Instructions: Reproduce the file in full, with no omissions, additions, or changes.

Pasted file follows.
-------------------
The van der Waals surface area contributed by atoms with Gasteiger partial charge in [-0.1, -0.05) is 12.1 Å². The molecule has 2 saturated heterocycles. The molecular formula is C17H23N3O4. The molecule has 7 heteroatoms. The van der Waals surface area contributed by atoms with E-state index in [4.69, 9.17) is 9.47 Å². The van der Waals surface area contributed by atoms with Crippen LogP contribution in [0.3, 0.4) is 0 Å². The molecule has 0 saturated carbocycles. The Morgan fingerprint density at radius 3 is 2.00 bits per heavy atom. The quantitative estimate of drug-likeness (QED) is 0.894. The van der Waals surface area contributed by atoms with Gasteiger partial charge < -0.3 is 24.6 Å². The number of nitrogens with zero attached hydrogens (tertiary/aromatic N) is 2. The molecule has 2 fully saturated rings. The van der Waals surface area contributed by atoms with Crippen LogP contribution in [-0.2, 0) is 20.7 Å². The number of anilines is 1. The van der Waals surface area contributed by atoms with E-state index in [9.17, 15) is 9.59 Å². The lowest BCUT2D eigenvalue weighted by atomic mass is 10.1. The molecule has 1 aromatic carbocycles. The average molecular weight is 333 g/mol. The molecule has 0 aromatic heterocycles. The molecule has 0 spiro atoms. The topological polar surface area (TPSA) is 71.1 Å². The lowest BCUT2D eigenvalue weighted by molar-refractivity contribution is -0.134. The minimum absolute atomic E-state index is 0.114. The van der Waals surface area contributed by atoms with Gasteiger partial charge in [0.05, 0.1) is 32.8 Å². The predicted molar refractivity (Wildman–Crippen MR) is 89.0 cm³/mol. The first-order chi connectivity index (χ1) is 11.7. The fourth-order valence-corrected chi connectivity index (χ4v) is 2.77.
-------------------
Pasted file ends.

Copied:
The van der Waals surface area contributed by atoms with Gasteiger partial charge in [-0.1, -0.05) is 12.1 Å². The molecule has 2 saturated heterocycles. The molecular formula is C17H23N3O4. The molecule has 7 heteroatoms. The van der Waals surface area contributed by atoms with E-state index in [4.69, 9.17) is 9.47 Å². The van der Waals surface area contributed by atoms with Crippen LogP contribution in [0.3, 0.4) is 0 Å². The molecule has 0 saturated carbocycles. The Morgan fingerprint density at radius 3 is 2.00 bits per heavy atom. The quantitative estimate of drug-likeness (QED) is 0.894. The van der Waals surface area contributed by atoms with Gasteiger partial charge < -0.3 is 24.6 Å². The number of nitrogens with zero attached hydrogens (tertiary/aromatic N) is 2. The molecule has 2 fully saturated rings. The van der Waals surface area contributed by atoms with Crippen LogP contribution in [-0.2, 0) is 20.7 Å². The number of anilines is 1. The van der Waals surface area contributed by atoms with E-state index in [9.17, 15) is 9.59 Å². The lowest BCUT2D eigenvalue weighted by atomic mass is 10.1. The molecule has 1 aromatic carbocycles. The average molecular weight is 333 g/mol. The molecule has 0 aromatic heterocycles. The molecule has 0 spiro atoms. The topological polar surface area (TPSA) is 71.1 Å². The lowest BCUT2D eigenvalue weighted by molar-refractivity contribution is -0.134. The minimum absolute atomic E-state index is 0.114. The van der Waals surface area contributed by atoms with Gasteiger partial charge in [0.05, 0.1) is 32.8 Å². The predicted molar refractivity (Wildman–Crippen MR) is 89.0 cm³/mol. The first-order chi connectivity index (χ1) is 11.7. The fourth-order valence-corrected chi connectivity index (χ4v) is 2.77.